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My question is a finding basis.I used the definition but I am not sure if it did work or not.

Let $ { v_1 ,..., v_n} $ denote a set of linearly independent vectors in V. Let

U={u $ \in V $ : u= $ \sum_{i=1}^n\left (a_iv_i\right )$ where $a_i \in F $ for all i and $ \sum_{i=1}^n\left (a_i\right )$=0

I did the following:

if i=1, u=$a_1v_1$ , $a_1$ =0

if i=2 , u=$a_1v_1+a_2v_2$ , $a_1+a_2$=0

.

.

if i=n , u=$a_1v_1+a_2v_2+...+a_nv_n$ , $a_1+a_2+...+a_n=0 $

I use the definition of a basis: $ (v_1, v_2,...,v_n) $ is a basis of U if every $u \in U $ can be written uniquely in the form u= $a_1v_1+a_2v_2+...+a_nv_n$

To show that every $u \in U $ can be written uniquely in the form u= $a_1v_1+a_2v_2+...+a_nv_n$ I used the matrix A has the following form;

\begin{matrix} v_1 & 0 & \ldots & 0 \\ v_1 & v_2 & \ldots & 0 \\ \vdots & \vdots & \ddots & \vdots \\ v_1 & v_2 & \ldots & v_n \end{matrix}

since the matrix has a pivot position in every row then its columns are linearly independent. Can we say that every $u \in U $ can be written uniquely in the form u= $a_1v_1+a_2v_2+...+a_nv_n$

any help will be appreciated thanks

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$U$ has dimension $n-1$, so if you have found a basis for $U$ with $n$ elements (which is what it looks like, although I don't understand everything you have written), you have not understood the concepts. –  Gerry Myerson Aug 31 '12 at 3:34

1 Answer 1

up vote 4 down vote accepted

There are many choices of basis for $U$. One I might suggest is $(v_2 - v_1, v_3 - v_1, \ldots, v_n - v_1)$. Note that $U$ has dimension $n - 1$, not $n$. You can show that this is actually a basis of $U$ by showing that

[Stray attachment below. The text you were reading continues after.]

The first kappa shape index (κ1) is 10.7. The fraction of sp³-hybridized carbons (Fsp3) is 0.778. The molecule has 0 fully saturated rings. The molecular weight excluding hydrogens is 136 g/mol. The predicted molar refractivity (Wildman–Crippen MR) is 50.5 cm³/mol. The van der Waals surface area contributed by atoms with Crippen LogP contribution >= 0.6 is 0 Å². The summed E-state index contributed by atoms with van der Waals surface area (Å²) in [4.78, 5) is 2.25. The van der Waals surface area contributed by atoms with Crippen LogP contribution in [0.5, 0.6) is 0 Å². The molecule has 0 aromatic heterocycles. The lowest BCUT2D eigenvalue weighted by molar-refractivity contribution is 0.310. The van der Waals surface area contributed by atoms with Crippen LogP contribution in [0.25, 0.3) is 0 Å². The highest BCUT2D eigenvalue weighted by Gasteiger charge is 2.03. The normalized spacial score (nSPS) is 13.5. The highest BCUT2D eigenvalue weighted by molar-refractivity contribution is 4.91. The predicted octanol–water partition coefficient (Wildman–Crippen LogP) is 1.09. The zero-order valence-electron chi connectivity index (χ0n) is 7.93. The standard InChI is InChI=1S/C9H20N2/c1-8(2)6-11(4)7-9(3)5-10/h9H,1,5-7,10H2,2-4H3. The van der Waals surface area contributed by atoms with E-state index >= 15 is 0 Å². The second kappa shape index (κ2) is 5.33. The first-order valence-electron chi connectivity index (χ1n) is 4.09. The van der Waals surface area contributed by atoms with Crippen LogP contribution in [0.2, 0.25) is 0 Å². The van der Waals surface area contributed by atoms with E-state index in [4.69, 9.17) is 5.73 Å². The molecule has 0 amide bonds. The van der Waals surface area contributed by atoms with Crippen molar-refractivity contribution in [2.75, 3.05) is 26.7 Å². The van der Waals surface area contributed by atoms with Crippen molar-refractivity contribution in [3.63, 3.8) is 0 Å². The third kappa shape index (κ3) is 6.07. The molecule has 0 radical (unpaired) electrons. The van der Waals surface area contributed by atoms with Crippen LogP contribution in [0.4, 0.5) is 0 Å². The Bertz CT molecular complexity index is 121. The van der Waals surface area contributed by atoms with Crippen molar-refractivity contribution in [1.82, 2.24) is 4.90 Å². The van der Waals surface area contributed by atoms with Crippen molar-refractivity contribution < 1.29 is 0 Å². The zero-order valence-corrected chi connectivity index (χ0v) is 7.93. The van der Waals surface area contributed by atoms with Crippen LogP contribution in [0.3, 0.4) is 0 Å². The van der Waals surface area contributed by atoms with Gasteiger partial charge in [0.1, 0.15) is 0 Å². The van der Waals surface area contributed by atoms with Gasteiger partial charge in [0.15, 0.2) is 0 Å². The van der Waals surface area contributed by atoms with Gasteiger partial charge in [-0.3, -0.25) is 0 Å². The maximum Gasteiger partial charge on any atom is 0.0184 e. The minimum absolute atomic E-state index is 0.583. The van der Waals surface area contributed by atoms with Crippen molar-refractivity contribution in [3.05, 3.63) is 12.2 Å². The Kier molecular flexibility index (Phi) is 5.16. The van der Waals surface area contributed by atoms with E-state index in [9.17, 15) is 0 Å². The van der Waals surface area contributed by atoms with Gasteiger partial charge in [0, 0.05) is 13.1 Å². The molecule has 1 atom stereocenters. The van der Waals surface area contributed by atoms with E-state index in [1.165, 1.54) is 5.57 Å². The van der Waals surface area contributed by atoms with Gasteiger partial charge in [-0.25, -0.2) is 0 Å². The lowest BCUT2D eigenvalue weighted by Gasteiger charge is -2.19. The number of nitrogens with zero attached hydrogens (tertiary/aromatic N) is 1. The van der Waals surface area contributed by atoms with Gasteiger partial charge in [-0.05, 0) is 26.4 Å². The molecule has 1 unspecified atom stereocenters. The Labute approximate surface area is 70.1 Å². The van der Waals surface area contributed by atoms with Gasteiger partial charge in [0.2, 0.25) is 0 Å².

1. These vectors are elements of $U$.
  2. They are linearly independent.
  3. $\dim(U) < n$.

The first one is obvious.

The second one: Suppose $a_2, \ldots a_n$ satisfy $\sum_{i=2}^n a_i(v_i - v_1) = \sum_{i=2}^n a_i v_i - \sum_{i=2}^n a_i v_1 = 0$. By linear independence of $v_i$, we must have $a_i = 0$.

The third one: Let $v = \sum_{i=1}^n v_i$. Show that this is not in $U$.

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thank you so much Tunococ. It is really helpful. Can n-2 or a number less than n be a dimension of U? –  yagmur Aug 31 '12 at 3:47
    
No provided that you can find $n-1$ linearly independent vectors. In particular if you prove (1) then you know that $dim(U) \geq n-1$. –  shoda Aug 31 '12 at 4:31
    
I think shoda meant (2). In (1), you define $n - 1$ vectors in $U$, namely $v_2 - v_1$, $v_3 - v_1, \ldots, v_n - v_1$. If you know they are linearly independent, then $\dim(U) \ge n - 1$. You need to show that they actually span $U$, which can be done by showing $\dim(U) = n - 1$ as in (3). Therefore, those vectors form a basis of $U$. –  Tunococ Aug 31 '12 at 6:23

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